Ringworm is not a life-threatening condition, for humans or animals, but it can be a source of considerable stress and anxiety for both pet owners and veterinary team members! It’s easily spread and challenging to eliminate, so most of us will go to great lengths to avoid it.
One of the most important facets of dealing with ringworm is environmental decontamination. Whether you’re cleaning an exam room after a patient with suspected ringworm or talking to a client about ringworm treatment, decontamination plays a crucial role.
Basics of Ringworm Decontamination
Ringworm can be spread not only through direct contact with an infected animal, but also through fomites. Microsporum canis, in particular, can persist in the environment for years!(1) Bedding, toys, and grooming implements can all carry ringworm spores, as well as human hands and clothing..Therefore, preventing the spread of ringworm requires effective environmental decontamination.
The following disinfectants are fungicidal and effective against ringworm spores:
- Bleach (diluted 1:10, or 1:32 with a 10-minute contact time)
- Peroxide-based cleaners, such as Accel/Rescue® (accelerated hydrogen peroxide) and Accel® TB (hydrogen peroxide 0.5%)
- Formula 409® (quaternary ammonium 0.3%)
- Clorox Clean-Up® (sodium hypochlorite 1.84%)(1)
Heat (above 110°F) is also effective at killing ringworm spores. This means that clothing does not necessarily need to be washed with bleach, as long as it can be dried on high heat.
Exam Room Decontamination
When cleaning an exam room after a ringworm patient, there are two basic steps: mechanical cleaning and disinfection.
Mechanical cleaning minimizes the number of ringworm spores present within the room. A Swiffer® or other electrostatic cloth is idea for use in wiping down countertops, exam tables, and other surfaces in the room. A Swiffer® duster is also ideal for cleaning the floors, although a vacuum can be used if necessary. (If you use a vacuum, you should clean out the canister after use.). The goal of mechanical cleaning is to decrease the amount of contaminated pet hair present in the room.
Next, the exam room should be disinfected. Use soap and water or an all-purpose cleaner to wipe the exam table, benches, countertops, cabinet fronts, computer keyboards, etc., and mop the floor. This step removes organic debris, which can prevent the disinfectant from working. Finally, apply a fungicidal disinfectant to all surfaces to kill remaining ringworm spores.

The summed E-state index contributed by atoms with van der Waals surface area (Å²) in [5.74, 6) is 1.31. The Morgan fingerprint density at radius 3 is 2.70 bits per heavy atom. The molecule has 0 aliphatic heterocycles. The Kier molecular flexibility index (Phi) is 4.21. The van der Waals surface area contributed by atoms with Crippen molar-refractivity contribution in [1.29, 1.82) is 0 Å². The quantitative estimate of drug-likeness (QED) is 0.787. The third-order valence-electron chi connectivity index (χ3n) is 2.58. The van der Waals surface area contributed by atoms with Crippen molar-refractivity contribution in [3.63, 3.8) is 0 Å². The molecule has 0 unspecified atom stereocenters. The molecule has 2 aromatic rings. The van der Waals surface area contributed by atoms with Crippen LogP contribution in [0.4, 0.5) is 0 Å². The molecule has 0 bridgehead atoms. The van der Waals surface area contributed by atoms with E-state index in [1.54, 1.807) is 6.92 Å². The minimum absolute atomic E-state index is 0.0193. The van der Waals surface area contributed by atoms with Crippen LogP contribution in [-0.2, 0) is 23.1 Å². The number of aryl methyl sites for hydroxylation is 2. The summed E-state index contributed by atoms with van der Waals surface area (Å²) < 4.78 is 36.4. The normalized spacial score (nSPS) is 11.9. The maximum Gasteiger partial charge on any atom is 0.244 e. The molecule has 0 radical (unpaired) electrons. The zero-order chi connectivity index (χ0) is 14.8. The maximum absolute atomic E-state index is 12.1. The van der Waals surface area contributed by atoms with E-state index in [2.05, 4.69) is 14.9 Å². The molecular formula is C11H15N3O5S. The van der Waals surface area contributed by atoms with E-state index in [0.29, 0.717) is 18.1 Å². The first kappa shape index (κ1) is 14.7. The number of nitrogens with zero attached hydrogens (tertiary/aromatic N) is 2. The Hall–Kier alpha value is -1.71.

Environmental control is far more challenging in a home than in a practice setting. Pets often have access to large areas of the home, increasing the area that must be disinfected when the pet is diagnosed. Items that may be heavily contaminated and cannot be effectively cleaned (for example, scratching posts, collars, etc.) should be discarded.
Owners should consider confining the pet to a single easily-cleaned room during treatment. If they do so, they can perform a single thorough cleaning of the remainder of their home, limiting their ongoing daily disinfection to the region of the home to which the pet is confined.
On a daily basis, owners should disinfect the pet’s area as follows:
- Clean non-porous surfaces (floors, baseboards, countertops, etc.) with a vacuum or Swiffer®, then disinfect with bleach or another fungicidal disinfectant
- Vacuum rugs, then change vacuum bag or empty/disinfect canister
- Wash bedding and cloth toys in the washing machine and dry in the dryer on high heat
- Clean food/water bowls with disinfectant or in the dishwasher(1,2)
Clients should wear gloves when cleaning potentially-contaminated areas, so that they are not exposed to ringworm through handling contaminated materials.
Until the infection is cleared, owners should perform a deep cleaning of potentially-contaminated areas every 4-6 weeks. Deep cleaning should include the following steps:
- Have carpets professionally steam-cleaned (at-home steam cleaners may not reach high enough temperatures)
- Dry-clean curtains and other fabrics that cannot be placed in the dryer
- Change air-conditioning/furnace filter(1,3)
Also, remind clients that they will need to thoroughly disinfect their pet carrier, as well as the car that was used to transport the pet to the vet clinic!
Effective home decontamination not only decreases the risk to humans and other pets in the home, it also decreases the chance of recurrent infection in the patient receiving treatment.
- University of Wisconsin-Madison Shelter Medicine. Ringworm. Retrieved from https://www.uwsheltermedicine.com/library/guidebooks/ringworm
- VIN Dermatology Consultants. 2015. Ringworm Environmental Decontamination in Homes of Dogs and Cats. Veterinary Partner. Retrieved from https://veterinarypartner.vin.com/default.aspx?pid=19239&catId=102903&id=7058488
- Anderson, M. 2015. Ringworm Part 2: Cleaning Up. Worms and Germs Blog. Retrieved from https://www.wormsandgermsblog.com/2008/10/articles/animals/cats/ringworm-part-2-cleaning-up/